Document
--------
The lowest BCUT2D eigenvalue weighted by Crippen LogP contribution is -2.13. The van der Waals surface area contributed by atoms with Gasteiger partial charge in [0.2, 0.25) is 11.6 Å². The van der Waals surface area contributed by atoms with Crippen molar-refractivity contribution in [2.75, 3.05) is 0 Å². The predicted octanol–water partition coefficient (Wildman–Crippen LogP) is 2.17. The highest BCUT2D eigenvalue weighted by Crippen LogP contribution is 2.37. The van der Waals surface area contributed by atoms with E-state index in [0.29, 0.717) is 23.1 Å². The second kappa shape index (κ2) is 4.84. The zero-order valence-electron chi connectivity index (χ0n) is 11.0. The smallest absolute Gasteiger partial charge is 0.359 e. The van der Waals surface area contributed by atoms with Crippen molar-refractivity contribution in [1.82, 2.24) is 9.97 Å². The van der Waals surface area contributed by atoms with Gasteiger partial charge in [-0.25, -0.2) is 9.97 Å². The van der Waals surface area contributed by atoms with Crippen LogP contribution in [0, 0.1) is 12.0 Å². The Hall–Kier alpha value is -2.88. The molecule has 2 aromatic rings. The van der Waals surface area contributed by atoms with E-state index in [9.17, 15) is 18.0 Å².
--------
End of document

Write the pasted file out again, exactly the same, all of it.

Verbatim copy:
The lowest BCUT2D eigenvalue weighted by Crippen LogP contribution is -2.13. The van der Waals surface area contributed by atoms with Gasteiger partial charge in [0.2, 0.25) is 11.6 Å². The van der Waals surface area contributed by atoms with Crippen molar-refractivity contribution in [2.75, 3.05) is 0 Å². The predicted octanol–water partition coefficient (Wildman–Crippen LogP) is 2.17. The highest BCUT2D eigenvalue weighted by Crippen LogP contribution is 2.37. The van der Waals surface area contributed by atoms with E-state index in [0.29, 0.717) is 23.1 Å². The second kappa shape index (κ2) is 4.84. The zero-order valence-electron chi connectivity index (χ0n) is 11.0. The smallest absolute Gasteiger partial charge is 0.359 e. The van der Waals surface area contributed by atoms with Crippen molar-refractivity contribution in [1.82, 2.24) is 9.97 Å². The van der Waals surface area contributed by atoms with Gasteiger partial charge in [-0.25, -0.2) is 9.97 Å². The van der Waals surface area contributed by atoms with Crippen LogP contribution in [0, 0.1) is 12.0 Å². The Hall–Kier alpha value is -2.88. The molecule has 2 aromatic rings. The van der Waals surface area contributed by atoms with E-state index in [9.17, 15) is 18.0 Å².